What can be displayed in the window title bar is platform-dependent. On platforms where Unicode is natively supported (Windows 2000/XP, Unix/Linux with UTF-8 locales, and Mac OS X), any Unicode character can be displayed in the title bar as long as you configure a font that contain characters used for the title bar. On other platforms (Windows 9x/ME and Unix/Linux with non-UTF-8 locales), only characters within the repertoire of the current locale can be displayed. (Bug 9449. See Bug 150131 on how to avoid by this problem by choosing Unicode-aware Windows Manager and setting fonts appropriately on Linux.)
The default for contextual numeric alteration has changed since Mozilla 1.4 Western digits in Arabic documents are no longer automatically replaced with Arabic digits in a context-sensitive manner. To activate the contextual replacement of Western digits with Arabic ones, type about:config in the location bar and set the value of the preference item bidi.numeral to 1 (Bug 181711). Alternatively, you can edit user.js by locating the file in the profile directory and using a text editor that can handle UTF-8 encoding.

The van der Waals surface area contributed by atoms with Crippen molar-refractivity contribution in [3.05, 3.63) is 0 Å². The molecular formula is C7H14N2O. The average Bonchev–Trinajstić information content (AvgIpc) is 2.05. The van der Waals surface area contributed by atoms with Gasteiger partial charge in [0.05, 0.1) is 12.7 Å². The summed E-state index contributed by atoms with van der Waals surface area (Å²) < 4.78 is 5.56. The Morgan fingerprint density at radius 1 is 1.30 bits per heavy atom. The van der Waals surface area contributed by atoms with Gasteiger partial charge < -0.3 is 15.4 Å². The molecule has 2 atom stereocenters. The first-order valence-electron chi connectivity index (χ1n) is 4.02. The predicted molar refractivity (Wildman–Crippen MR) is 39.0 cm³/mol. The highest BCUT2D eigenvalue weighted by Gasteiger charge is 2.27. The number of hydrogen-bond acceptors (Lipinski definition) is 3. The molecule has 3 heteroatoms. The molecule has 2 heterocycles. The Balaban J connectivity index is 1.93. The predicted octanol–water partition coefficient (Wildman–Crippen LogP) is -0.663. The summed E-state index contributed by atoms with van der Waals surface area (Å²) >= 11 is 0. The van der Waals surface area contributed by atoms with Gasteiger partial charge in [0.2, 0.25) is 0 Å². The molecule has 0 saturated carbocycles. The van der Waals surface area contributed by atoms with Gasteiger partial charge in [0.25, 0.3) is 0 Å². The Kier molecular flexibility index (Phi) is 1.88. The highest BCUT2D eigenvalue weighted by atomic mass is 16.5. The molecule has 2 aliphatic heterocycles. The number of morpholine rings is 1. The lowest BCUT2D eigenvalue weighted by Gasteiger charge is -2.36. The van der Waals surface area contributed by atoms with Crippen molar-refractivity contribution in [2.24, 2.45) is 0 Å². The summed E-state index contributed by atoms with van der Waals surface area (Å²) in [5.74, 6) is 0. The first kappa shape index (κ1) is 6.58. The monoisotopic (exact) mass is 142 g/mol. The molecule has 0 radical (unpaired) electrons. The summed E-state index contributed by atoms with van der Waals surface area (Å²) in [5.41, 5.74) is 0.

The font selection is dependent on the value of
xml:lang (XML) specified in the document. However, there isn't
yet a way to set the language of documents in Unicode without the
option is necessary for them.
Even if this feature is implemented, it's strongly recommended that
authors of HTML and XML documents explicitly specify the language of a
document or a part thereof with
lang (HTML) and
Content-Language in the http header is not
honored, either. (Bug